A room is often defined by its furniture, especially chairs. Today, the humble chair stands at the forefront of design and adds just the right amount of chutzpah to any space. Don’t take our word for it, just check out these fabulous designs!
Designers Charles and Ray Eames created this lounge and ottoman in 1956. Even if it looks quite retro, it is renowned for its comfort while you, well, lounge about.
Predating the Ball Chair by a few years was this Modernist design classic. Designed by Arne Jacobson in 1958, this baby is sure to alter the character of any room.
A French classic of the 18th century Rococo era, this one’s an enduring classic. Even US Presidents have use for them, as one resides in the Blue Room of the White House.
Well, the English like sitting down. That’s no secret. Why else would they create so many classic chairs? The humble but beautiful Windsor dates back to the late 17th century, and today is still as vital as it ever was.
An icon of the Bauhaus School of Architecture (see The Design Dictionary), the Wassily was designed in 1925 by the designer Marcel Breuer. Made from bent tubular steel and canvas, it is simple, and stunning.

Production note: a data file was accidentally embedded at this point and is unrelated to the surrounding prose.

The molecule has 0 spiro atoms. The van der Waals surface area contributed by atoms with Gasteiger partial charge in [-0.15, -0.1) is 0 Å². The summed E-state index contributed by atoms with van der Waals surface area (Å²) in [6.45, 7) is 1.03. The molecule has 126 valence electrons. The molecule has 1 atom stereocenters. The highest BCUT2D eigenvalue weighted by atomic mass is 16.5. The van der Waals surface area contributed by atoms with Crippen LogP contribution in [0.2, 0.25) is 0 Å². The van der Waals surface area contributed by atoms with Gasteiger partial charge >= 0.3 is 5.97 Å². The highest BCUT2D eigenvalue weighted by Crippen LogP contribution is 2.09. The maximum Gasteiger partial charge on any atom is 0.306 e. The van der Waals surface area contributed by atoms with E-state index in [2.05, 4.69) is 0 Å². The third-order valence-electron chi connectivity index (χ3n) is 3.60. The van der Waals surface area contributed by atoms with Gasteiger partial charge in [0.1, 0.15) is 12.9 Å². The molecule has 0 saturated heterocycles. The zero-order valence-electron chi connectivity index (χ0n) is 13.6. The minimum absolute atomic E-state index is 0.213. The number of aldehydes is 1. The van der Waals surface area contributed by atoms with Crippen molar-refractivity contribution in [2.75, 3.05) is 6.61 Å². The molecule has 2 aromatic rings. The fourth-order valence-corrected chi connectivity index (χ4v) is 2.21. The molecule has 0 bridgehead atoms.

Le Corbusier, one of the great modern architects, a furniture designer? Well, the Le Corbusier Chair, better known as the Corbu, is a timeless blend of comfort, practicality and great design. Somewhat like his cities.
Trust the Japanese to show us what minimalism really means. Without any legs and with a separate arm support, this one’s as unorthodox as they come.
The classic English club chair. To be enjoyed with a single malt, a Cuban cigar and a stiff upper lip.
Modelled after the colourful worm, the Butterfly (aka the BFK chair) was designed by Jorge Ferrari Hardoy in Argentina in 1938. The basic, but stunning design of a folding frame where you sit on a cloth sling hung from the frames, is extremely popular.
A ’60s classic, this uniquely-shaped chair was designed by the Finnish designer Eero Aarnio in 1963. Originating from his experiments with plastic and colours, the Ball Chair, and later in the decade the Bubble Chair, would go on to define how we view the quirky, Pop-Art ’60s.